Hibiscus should be avoided by women who are currently pregnant or trying to conceive. This plant can have anti-fertility/contraceptive effects and is an emmenagogue, meaning that it can stimulate menstruation (for pregnant women, this means that the plant can stimulate a spontaneous abortion because it causes the uterine muscles to contract).
Hibiscus may also interact with chloroquine, diclofenac, and acetaminophen (Tylenol). The bioavailability of chloroquine was found to be reduced in people currently taking hibiscus of any variety internally, while reduced levels of diclofenac were found in urine samples in hibiscus drinkers. Some changes to the absorption and use of acetaminophen were noted in one study, but the changes were not statistically significant enough to warrant true concern over the interaction between this drug and hibiscus (again, this is true for both of the varieties discussed in this article).
Otherwise, hibiscus has been shown to be a safe medicine for most people. The toxicity level in extracts and tea is quite high according to the studies that have been done. It’s unlikely that most people who use this plant as a medicine will “overdose” either using the tea or extract. Nonetheless, it’s important to always listen to your own body and if something doesn’t feel right (or if you don’t feel like the plant is having the effect you’re going for), always follow yourself.
Male readers should take note of a toxicology study on H. sabdariffa that noted an increase in testicular toxicity in rats when the plant’s extracts were administered at between 1150mg to 4500mg per kilogram daily (close to the 5000mg/kg toxicity limit). Effects of this dose included reduced sperm count and reduced spermatogenesis. However, one study examining the male rats who were administered either an extract of H. sabdariffa over the course of 10 weeks at a dose of 50-200mg/kg did not show any negative markers in regard to sperm count or overall testicular health. Because of the plant’s potential to reduce fertility over the short term in women as well (as a contraceptive), and also due to these studies, couples who are trying to conceive should be aware that taking hibiscus (especially in higher quantities) may reduce their chances of success, at least while they’re taking the plant internally.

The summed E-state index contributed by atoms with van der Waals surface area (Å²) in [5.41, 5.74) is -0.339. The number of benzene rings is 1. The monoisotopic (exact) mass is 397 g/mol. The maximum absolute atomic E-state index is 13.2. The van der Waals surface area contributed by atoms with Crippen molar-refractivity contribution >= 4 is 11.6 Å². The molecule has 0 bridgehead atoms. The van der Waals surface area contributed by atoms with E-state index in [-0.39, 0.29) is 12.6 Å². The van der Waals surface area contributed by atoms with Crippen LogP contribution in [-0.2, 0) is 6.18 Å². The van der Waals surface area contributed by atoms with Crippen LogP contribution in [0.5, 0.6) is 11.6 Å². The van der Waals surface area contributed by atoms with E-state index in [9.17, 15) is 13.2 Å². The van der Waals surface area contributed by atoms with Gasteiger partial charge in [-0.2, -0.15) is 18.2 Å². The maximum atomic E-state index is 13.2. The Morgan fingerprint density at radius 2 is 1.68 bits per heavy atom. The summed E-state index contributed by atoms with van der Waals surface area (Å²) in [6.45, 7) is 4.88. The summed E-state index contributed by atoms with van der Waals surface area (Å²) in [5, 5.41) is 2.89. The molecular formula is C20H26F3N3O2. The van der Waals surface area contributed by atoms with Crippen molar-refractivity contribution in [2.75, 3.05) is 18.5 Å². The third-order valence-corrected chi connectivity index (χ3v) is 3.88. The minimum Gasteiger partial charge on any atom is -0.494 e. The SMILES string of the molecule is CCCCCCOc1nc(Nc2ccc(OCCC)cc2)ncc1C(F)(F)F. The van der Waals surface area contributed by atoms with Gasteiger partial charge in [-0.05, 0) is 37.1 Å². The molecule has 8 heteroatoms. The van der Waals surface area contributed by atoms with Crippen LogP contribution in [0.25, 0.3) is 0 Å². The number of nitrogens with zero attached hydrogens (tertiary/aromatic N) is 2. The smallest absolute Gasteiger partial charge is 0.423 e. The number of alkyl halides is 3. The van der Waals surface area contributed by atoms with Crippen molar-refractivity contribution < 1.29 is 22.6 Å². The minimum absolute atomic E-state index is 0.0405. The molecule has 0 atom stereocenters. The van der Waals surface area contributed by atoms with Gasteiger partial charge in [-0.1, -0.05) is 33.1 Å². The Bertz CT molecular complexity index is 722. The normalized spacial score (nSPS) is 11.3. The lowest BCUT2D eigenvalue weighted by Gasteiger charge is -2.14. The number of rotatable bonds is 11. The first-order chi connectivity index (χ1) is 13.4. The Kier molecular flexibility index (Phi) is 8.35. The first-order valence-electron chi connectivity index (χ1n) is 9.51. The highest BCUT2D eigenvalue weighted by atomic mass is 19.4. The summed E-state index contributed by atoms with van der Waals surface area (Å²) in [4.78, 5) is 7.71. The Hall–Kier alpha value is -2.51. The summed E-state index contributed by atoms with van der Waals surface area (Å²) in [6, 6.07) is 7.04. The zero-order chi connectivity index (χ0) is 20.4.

Caron, Matt (2021). Hibiscus Tea Benefits: 13 Scientific Reasons Your Body Loves It. Retrieved December 7, 2021 from: https://www.myteadrop.com/blogs/news/hibiscus-tea-benefits
 Trung, Hieu Tran, et. al. (2020). Growth-Inhibiting, Bactericidal, Antibiofilm, and Urease Inhibitory Activities of Hibiscus rosa sinensis L. Flower Constituents toward Antibiotic Sensitive- and Resistant-Strains of Helicobacter pylori. Retrieved December 7, 2021 from:
 Da-Costa-Rocha, Inês, et. al. (2014). Hibiscus sabdariffa L. – A phytochemical and pharmacological review. Retrieved December 7, 2021 from:
 Wikipedia (2021). Hibiscus. Retrieved December 9, 2021 from: https://en.wikipedia.org/wiki/Hibiscus#Pregnancy_and_lactation
 Khristi, Vincenta and Patel, V.H. (2016). THERAPEUTIC POTENTIAL OF HIBISCUS ROSA-SINENSIS: A REVIEW. Retrieved 12/20/2021 from: https://www.researchgate.net/profile/Vincenta-Khristi/publication/312148872_THERAPEUTIC_POTENTIAL_OF_HIBISCUS_ROSA_SINENSIS_A_REVIEW/links/590160feaca2725bd71fb587/THERAPEUTIC-POTENTIAL-OF-HIBISCUS-ROSA-SINENSIS-A-REVIEW.pdf
 Morton, J. (1987). Roselle – Hibiscus sabdariffa L. Retrieved December 29, 2021 from: https://hort.purdue.edu/newcrop/morton/roselle.html